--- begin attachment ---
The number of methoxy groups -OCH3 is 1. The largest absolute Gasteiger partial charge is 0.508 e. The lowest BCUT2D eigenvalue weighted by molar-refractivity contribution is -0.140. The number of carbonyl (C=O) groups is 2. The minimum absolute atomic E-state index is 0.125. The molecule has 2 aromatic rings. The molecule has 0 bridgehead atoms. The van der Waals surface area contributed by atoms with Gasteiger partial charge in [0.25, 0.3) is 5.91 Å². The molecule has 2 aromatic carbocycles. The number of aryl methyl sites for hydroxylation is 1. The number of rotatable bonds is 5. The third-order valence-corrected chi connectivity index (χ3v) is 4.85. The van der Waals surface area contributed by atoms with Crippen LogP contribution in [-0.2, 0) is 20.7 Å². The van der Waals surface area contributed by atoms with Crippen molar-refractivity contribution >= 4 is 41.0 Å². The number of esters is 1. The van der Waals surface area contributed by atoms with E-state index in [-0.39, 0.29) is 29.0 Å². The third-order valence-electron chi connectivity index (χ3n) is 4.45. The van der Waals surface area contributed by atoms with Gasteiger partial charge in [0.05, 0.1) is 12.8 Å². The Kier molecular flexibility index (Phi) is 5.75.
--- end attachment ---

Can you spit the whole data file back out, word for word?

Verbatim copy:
The number of methoxy groups -OCH3 is 1. The largest absolute Gasteiger partial charge is 0.508 e. The lowest BCUT2D eigenvalue weighted by molar-refractivity contribution is -0.140. The number of carbonyl (C=O) groups is 2. The minimum absolute atomic E-state index is 0.125. The molecule has 2 aromatic rings. The molecule has 0 bridgehead atoms. The van der Waals surface area contributed by atoms with Gasteiger partial charge in [0.25, 0.3) is 5.91 Å². The molecule has 2 aromatic carbocycles. The number of aryl methyl sites for hydroxylation is 1. The number of rotatable bonds is 5. The third-order valence-corrected chi connectivity index (χ3v) is 4.85. The van der Waals surface area contributed by atoms with Crippen LogP contribution in [-0.2, 0) is 20.7 Å². The van der Waals surface area contributed by atoms with Crippen molar-refractivity contribution >= 4 is 41.0 Å². The number of esters is 1. The van der Waals surface area contributed by atoms with E-state index in [-0.39, 0.29) is 29.0 Å². The third-order valence-electron chi connectivity index (χ3n) is 4.45. The van der Waals surface area contributed by atoms with Gasteiger partial charge in [0.05, 0.1) is 12.8 Å². The Kier molecular flexibility index (Phi) is 5.75.